It's coming on autumn, the time of year I start to make the switch from post-softball game beer to nice glasses of warming red wine. Even the Mayo Clinic says it has good antioxidant properties, and both Mark Sisson, in his book The Primal Blueprint, and Timothy Ferriss, in his The 4-Hour Body, write that dry red wines (those with little or no residual sugar), consumed in moderation, won't have much effect on a weight-loss diet – plus they'll help you enjoy it.
One of my occasional summer stops is the Finger Lakes Wine Festival, which draws a bunch of Central New York wineries to the southern tip of Seneca Lake. Last year, I really got into rieslings (German varietals grow really well in our climate), and a few other more off-the-wall things. I kicked 2011 off with a weight loss program and changed up my diet – a lot. At the wine fest this summer, I couldn't take a second sip of anything with over about 0.5% residual sugar, which is extremely dry.
Here are some of my favorites from this year, along with some notes about some other wines the people I went with enjoyed.
Fulkerson Dornfelder. I tried more wines at Fulkerson's booth than any other vineyard over the weekend. I had never heard of this grape before, but it's another German varietal that can handle the sometimes harsh weather of the Finger Lakes. The winery bills this as a "red wine for white foods," which is probably an appeal to people who might be a little scared of red wines. The nose has a lot of berry in it, and it finishes exactly the right amount of dry. Their lemberger is pretty good, and if you like really dry, their vincent doesn't even make it to the back of your mouth (it was a little over the top for me).
Montezuma Cabernet Franc. Cab franc is a fantastic dry grape that you could reasonably compare to a beaujolais. The problem with that is that you can get a really good beaujolais for between $8 and $12, while most Finger Lakes cab francs run in the $20-plus range. We did find a decent $10 bottle from King's Garden, but Montezuma's runs $15 and is probably the only bottle I would have paid $20 for.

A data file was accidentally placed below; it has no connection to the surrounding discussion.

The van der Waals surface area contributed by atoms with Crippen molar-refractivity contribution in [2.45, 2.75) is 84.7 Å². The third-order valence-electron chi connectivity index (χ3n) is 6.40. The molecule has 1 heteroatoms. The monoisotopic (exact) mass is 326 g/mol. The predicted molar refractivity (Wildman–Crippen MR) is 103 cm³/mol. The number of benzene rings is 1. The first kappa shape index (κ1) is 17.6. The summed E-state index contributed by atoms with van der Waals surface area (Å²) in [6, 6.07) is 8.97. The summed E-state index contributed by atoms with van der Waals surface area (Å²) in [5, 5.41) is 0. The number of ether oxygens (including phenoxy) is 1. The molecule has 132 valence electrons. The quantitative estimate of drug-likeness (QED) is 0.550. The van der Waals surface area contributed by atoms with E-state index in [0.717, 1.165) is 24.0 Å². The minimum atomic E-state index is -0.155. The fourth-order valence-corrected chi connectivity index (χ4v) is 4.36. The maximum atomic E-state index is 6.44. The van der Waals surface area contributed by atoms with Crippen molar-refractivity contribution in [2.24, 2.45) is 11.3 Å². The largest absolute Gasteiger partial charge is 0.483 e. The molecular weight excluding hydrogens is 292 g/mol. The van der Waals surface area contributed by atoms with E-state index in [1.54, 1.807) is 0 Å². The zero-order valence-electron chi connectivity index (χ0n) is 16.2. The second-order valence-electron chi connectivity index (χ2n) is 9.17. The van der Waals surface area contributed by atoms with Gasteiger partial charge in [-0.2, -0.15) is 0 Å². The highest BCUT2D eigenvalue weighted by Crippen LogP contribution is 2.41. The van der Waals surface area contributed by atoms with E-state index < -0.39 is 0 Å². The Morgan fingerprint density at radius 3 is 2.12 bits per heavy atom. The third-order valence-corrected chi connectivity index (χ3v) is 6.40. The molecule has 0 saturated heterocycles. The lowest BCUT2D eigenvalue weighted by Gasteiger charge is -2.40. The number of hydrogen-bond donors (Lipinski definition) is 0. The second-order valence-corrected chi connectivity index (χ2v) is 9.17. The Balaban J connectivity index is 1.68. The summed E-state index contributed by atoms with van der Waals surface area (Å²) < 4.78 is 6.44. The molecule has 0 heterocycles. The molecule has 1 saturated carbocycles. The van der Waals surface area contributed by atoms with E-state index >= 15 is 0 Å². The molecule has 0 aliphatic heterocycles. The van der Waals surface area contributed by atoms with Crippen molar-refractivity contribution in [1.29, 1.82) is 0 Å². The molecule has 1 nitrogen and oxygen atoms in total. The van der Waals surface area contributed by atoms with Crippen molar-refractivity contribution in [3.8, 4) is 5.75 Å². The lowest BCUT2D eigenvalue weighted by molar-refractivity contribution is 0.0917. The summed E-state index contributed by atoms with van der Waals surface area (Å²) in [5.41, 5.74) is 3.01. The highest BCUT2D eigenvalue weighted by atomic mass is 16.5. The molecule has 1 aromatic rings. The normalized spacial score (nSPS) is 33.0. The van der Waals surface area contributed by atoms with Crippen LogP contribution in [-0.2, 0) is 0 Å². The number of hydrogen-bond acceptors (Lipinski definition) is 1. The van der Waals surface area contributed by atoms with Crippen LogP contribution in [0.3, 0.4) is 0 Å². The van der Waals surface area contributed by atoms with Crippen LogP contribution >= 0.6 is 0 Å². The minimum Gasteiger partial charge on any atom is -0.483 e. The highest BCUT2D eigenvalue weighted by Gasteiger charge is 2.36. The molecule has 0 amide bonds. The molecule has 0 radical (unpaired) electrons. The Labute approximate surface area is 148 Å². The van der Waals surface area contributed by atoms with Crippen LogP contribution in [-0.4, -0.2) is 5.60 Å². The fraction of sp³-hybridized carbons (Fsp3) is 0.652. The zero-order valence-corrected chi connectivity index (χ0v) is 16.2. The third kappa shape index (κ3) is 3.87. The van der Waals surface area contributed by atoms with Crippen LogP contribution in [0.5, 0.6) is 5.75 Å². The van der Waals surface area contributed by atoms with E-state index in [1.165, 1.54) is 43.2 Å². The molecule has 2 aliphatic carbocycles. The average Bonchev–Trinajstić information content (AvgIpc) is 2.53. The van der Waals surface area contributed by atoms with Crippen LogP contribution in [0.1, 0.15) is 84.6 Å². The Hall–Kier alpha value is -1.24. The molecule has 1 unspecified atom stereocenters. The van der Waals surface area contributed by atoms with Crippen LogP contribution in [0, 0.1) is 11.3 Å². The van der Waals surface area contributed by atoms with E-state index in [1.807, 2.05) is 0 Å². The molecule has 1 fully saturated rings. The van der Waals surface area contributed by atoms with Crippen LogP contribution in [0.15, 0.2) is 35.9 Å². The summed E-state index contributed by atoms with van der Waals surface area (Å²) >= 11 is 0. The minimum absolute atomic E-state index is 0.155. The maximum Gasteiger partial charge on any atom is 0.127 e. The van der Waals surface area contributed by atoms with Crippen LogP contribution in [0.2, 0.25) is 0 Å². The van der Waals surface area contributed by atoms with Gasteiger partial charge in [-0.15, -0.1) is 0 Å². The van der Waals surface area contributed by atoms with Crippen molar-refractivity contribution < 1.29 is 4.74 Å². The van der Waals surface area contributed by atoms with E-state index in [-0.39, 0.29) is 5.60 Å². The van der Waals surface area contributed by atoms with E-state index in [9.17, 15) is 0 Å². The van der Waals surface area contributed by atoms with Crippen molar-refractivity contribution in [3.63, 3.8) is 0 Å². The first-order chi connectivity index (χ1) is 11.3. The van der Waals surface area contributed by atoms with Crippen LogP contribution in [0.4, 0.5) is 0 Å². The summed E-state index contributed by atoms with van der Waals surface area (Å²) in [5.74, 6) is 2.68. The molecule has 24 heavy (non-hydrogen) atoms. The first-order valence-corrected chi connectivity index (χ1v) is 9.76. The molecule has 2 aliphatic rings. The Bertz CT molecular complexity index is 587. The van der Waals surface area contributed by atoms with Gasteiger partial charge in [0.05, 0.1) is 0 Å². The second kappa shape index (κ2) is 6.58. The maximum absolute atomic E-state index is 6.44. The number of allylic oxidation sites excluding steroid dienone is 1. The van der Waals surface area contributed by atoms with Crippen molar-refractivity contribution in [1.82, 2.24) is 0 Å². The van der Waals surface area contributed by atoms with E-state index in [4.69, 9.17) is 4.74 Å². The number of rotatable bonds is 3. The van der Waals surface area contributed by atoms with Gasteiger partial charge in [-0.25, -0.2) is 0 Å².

Niagara Landing Baco Noir. I can't get enough of baco noirs with moldy cheeses. Strong berry noses with tobacco-y finishes go great with gorgonzola, and I even get alliteration out of it. While Bully Hill is typically my go-to for a large variety of wines (because everything is really good and is typically in the $6-$8 range), Niagara Landing's baco surprised me so much at the launch party that I went back a second time to taste it and bought a couple of bottles.
Some other winners, according to my notes here:
Anthony Road makes something called a "Devonian Red," which is a cab franc, lemberger and pinot noir blend in the $10 range.
Glenora brought a pomegranate wine; much too sweet for me, but I have three stars in my notebook, so at least half our group thought it was exceptional.
Rock Stream Vineyards has some interesting wines, including dry niagaras and dry cayugas – two wines that are typically sweet enough to make sherbet cringe. Definitely recommend checking them out.
Coyote Moon makes a riesling so good even the sangria lovers made note of it.
And there you have it. If you were wondering what's in my glass while I sit in front of the fireplace, there's a good chance it's one of these.
Like what you see? Buy me a cup of coffee. Or a nice dinner. Or a new car. You decide what the information and energy are worth.
• Savannah, or, a Gift for Mr. Lincoln, John Jakes
• Larceny in my Blood, Matthew Parker
• Crime, Irvine Welsh
• The Art of War, Sun Tzu
• ABCs of Relativity, Bertrand Russell
• The Yiddish Policemen's Union, Michael Chabon
• Civil Disobedience, Henry David Thoreau
• Autobiography of Benjamin Franklin, Benjamin Franklin
• How to be Remarkable, Colin Wright
• Uncommon Sense, from the writings of Howard Zinn
• Running with Scissors, Augusten Burroughs
• The Secret Life of Numbers, George G. Szpiro